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People v. Tun.

2021 COA 34. No. 17CA0315. Criminal Law—Driving Under the Influence—Driving Under the Influence Per Se—Failure to Display Proof of Insurance—Driving an Unregistered Vehicle—Driving After Revocation Prohibited—Driving Under Restraint——Felony—Prior Convictions—Burden of Proof—Constructive Amendment—Equal Protection—Merger.

March 18, 2021


A police officer pulled over defendant because there was no license plate or temporary permit on his car. Defendant did not produce a license or proof of insurance when requested. The officer observed signs of defendant’s intoxication, and defendant admitted to consuming 10 to 15 beers throughout the day. Defendant agreed to perform roadside sobriety tests, did not perform as a sober person would, and was arrested. Defendant’s blood alcohol test showed a content of .26 grams of alcohol per 100 milliliters.

Defendant was charged with driving under the influence (DUI) and DUI per se, failing to display proof of insurance, driving an unregistered vehicle, driving after revocation prohibited (DARP), and driving under restraint (DUR). After the jury rendered guilty verdicts, defendant’s alleged three prior DUI convictions were tried to the court. The court found defendant had the required number of prior convictions and elevated his DUI and DUI per se convictions from misdemeanors to felonies.

On appeal, defendant contended that the trial court erroneously denied his motion to treat prior qualifying convictions as elements of the charged felonies and failed to require that they be proved beyond a reasonable doubt. Proving three prior convictions is an element of a felony DUI conviction and a felony DUI per se conviction. Therefore, the district court erred by not permitting the jury to determine beyond a reasonable doubt whether defendant had three prior DUI convictions.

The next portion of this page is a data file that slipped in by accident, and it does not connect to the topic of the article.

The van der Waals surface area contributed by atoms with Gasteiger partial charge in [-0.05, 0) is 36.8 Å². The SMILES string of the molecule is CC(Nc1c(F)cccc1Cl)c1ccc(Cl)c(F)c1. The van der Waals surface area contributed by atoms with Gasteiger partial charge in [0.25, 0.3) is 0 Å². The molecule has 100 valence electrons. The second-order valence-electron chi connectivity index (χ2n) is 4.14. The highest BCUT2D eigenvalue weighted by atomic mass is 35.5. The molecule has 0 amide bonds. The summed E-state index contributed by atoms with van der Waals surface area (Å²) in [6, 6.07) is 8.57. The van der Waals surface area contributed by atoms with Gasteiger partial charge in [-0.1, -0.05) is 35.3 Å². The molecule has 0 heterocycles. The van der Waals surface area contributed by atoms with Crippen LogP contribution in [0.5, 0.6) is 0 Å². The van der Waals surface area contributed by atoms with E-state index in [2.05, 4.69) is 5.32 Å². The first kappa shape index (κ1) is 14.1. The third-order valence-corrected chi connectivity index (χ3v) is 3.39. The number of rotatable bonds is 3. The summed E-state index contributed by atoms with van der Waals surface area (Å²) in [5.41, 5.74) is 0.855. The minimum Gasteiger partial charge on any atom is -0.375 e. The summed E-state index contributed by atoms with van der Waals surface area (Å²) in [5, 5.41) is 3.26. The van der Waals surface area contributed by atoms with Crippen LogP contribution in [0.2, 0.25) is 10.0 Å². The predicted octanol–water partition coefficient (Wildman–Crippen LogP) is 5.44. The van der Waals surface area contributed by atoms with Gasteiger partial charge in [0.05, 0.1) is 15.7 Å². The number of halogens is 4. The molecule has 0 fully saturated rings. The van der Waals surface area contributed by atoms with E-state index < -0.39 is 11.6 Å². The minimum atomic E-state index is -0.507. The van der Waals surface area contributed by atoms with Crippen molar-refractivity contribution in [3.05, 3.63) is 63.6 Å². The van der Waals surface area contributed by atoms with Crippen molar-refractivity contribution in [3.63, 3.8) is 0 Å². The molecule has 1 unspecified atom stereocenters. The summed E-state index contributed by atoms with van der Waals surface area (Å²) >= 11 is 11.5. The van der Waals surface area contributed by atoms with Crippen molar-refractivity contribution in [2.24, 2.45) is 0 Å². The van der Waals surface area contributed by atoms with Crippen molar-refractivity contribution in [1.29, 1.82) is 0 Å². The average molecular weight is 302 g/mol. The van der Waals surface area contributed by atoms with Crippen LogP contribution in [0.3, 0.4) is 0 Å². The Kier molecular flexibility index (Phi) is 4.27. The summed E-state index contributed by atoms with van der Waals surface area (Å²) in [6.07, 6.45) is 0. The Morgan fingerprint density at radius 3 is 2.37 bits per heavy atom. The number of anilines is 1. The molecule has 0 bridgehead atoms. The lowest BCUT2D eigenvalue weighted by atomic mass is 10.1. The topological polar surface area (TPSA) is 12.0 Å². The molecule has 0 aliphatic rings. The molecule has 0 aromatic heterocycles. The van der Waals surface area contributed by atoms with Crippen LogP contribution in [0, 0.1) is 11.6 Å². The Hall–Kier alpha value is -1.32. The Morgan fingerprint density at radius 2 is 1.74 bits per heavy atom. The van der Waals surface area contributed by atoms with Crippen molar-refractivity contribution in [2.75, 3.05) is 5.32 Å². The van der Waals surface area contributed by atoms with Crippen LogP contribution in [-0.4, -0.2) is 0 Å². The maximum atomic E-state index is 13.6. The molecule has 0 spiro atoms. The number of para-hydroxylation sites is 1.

Defendant also argued that his felony convictions under the DUI statute, CRS § 42-4-1301, and sentencing pursuant to CRS § 42-4-1307(6.5) violated his right to equal protection because these statutes prohibit and punish the same conduct as CRS § 42-4-1307(6) but allow for the imposition of more serious penalties. However, the felony DUI statute does not violate equal protection because (1) CRS § 42-4-1301 requires a different minimum number of convictions than CRS § 42-4-1307(6); (2) CRS § 42-4-1301 requires that the qualifying prior convictions arise from “separate and distinct criminal episodes” and CRS § 42-4-1307(6) does not; and (3) CRS § 42-4-1307(6) contains, as additional qualifying prior offenses, aggravated driving with a revoked license and DUR, which do not qualify as prior convictions under CRS §42-4-1301.

Defendant also contended that the district court erred by constructively amending the failure to present proof of insurance charge in the complaint and information by instructing the jury on the elements of the different and uncharged offense of operating a motor vehicle without insurance. The People conceded that a constructive amendment occurred. Because defendant was required to defend against an element that was not included in the original charge and did not have notice he would be required to do so, he was prejudiced. Therefore, the court erred, and the error was plain.

Defendant also contended that the evidence was insufficient to support his DUR and DARP convictions because the People failed to prove the “knowledge” element of each offense beyond a reasonable doubt. However, evidence of defendant’s driving record and the numerous notices of restraint sent to him sufficiently supported his convictions for DUR and DARP.

Defendant further argued that the trial court erred by failing to merge his DUR and DARP convictions because DUR is a lesser included offense of DARP, and his conviction on both counts therefore violates double jeopardy. DUR is a lesser included offense of DARP. But because the law was unsettled when the trial court ruled, no plain error occurred. Therefore, defendant’s convictions for DUR and DARP were not merged.

The convictions for felony DUI, felony DUI per se, and failing to display proof of insurance were reversed. The remaining convictions were affirmed and the case was remanded further proceedings consistent with this opinion.

Official Colorado Court of Appeals proceedings can be found at the Colorado Court of Appeals website.

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